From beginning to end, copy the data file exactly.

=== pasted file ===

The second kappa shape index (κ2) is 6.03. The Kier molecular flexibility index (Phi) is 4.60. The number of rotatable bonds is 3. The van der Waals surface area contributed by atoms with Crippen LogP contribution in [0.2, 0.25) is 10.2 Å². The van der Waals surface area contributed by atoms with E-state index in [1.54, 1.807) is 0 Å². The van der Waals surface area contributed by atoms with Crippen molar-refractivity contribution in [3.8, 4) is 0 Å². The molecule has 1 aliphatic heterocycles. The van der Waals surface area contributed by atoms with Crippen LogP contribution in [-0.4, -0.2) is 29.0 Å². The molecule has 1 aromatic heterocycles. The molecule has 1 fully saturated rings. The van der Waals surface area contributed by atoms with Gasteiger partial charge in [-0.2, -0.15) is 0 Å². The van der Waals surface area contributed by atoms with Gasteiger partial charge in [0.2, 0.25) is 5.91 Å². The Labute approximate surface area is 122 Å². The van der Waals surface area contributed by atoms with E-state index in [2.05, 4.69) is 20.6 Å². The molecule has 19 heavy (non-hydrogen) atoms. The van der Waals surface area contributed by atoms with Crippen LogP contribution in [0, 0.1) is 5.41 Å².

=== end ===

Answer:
The second kappa shape index (κ2) is 6.03. The Kier molecular flexibility index (Phi) is 4.60. The number of rotatable bonds is 3. The van der Waals surface area contributed by atoms with Crippen LogP contribution in [0.2, 0.25) is 10.2 Å². The van der Waals surface area contributed by atoms with E-state index in [1.54, 1.807) is 0 Å². The van der Waals surface area contributed by atoms with Crippen molar-refractivity contribution in [3.8, 4) is 0 Å². The molecule has 1 aliphatic heterocycles. The van der Waals surface area contributed by atoms with Crippen LogP contribution in [-0.4, -0.2) is 29.0 Å². The molecule has 1 aromatic heterocycles. The molecule has 1 fully saturated rings. The van der Waals surface area contributed by atoms with Gasteiger partial charge in [-0.2, -0.15) is 0 Å². The van der Waals surface area contributed by atoms with Gasteiger partial charge in [0.2, 0.25) is 5.91 Å². The Labute approximate surface area is 122 Å². The van der Waals surface area contributed by atoms with E-state index in [2.05, 4.69) is 20.6 Å². The molecule has 19 heavy (non-hydrogen) atoms. The van der Waals surface area contributed by atoms with Crippen LogP contribution in [0, 0.1) is 5.41 Å².